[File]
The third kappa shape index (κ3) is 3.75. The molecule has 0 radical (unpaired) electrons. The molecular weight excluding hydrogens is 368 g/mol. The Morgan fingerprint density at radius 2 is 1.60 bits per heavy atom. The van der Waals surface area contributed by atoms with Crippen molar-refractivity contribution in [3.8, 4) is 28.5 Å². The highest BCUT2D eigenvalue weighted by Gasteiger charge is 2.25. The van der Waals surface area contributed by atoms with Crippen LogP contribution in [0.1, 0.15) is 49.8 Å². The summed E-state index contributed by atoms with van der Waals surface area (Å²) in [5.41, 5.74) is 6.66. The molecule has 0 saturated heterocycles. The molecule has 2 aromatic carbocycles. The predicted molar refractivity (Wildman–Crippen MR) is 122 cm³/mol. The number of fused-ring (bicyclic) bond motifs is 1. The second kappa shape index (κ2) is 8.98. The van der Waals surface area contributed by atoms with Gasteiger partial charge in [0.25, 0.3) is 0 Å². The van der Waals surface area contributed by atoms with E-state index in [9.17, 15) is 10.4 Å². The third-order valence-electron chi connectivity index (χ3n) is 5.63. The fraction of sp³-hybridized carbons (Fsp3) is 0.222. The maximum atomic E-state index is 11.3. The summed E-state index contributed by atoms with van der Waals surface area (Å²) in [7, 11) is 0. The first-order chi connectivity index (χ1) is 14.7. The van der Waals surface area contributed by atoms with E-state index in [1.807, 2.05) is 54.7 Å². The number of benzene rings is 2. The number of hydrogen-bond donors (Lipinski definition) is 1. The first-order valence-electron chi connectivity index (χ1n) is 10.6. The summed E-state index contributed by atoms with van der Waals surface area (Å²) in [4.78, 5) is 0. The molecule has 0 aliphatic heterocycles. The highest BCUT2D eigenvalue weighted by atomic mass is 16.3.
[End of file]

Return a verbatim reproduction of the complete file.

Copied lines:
The third kappa shape index (κ3) is 3.75. The molecule has 0 radical (unpaired) electrons. The molecular weight excluding hydrogens is 368 g/mol. The Morgan fingerprint density at radius 2 is 1.60 bits per heavy atom. The van der Waals surface area contributed by atoms with Crippen molar-refractivity contribution in [3.8, 4) is 28.5 Å². The highest BCUT2D eigenvalue weighted by Gasteiger charge is 2.25. The van der Waals surface area contributed by atoms with Crippen LogP contribution in [0.1, 0.15) is 49.8 Å². The summed E-state index contributed by atoms with van der Waals surface area (Å²) in [5.41, 5.74) is 6.66. The molecule has 0 saturated heterocycles. The molecule has 2 aromatic carbocycles. The predicted molar refractivity (Wildman–Crippen MR) is 122 cm³/mol. The number of fused-ring (bicyclic) bond motifs is 1. The second kappa shape index (κ2) is 8.98. The van der Waals surface area contributed by atoms with Gasteiger partial charge in [0.25, 0.3) is 0 Å². The van der Waals surface area contributed by atoms with E-state index in [9.17, 15) is 10.4 Å². The third-order valence-electron chi connectivity index (χ3n) is 5.63. The fraction of sp³-hybridized carbons (Fsp3) is 0.222. The maximum atomic E-state index is 11.3. The summed E-state index contributed by atoms with van der Waals surface area (Å²) in [7, 11) is 0. The first-order chi connectivity index (χ1) is 14.7. The van der Waals surface area contributed by atoms with E-state index in [1.807, 2.05) is 54.7 Å². The number of benzene rings is 2. The number of hydrogen-bond donors (Lipinski definition) is 1. The first-order valence-electron chi connectivity index (χ1n) is 10.6. The summed E-state index contributed by atoms with van der Waals surface area (Å²) in [4.78, 5) is 0. The molecule has 0 aliphatic heterocycles. The highest BCUT2D eigenvalue weighted by atomic mass is 16.3.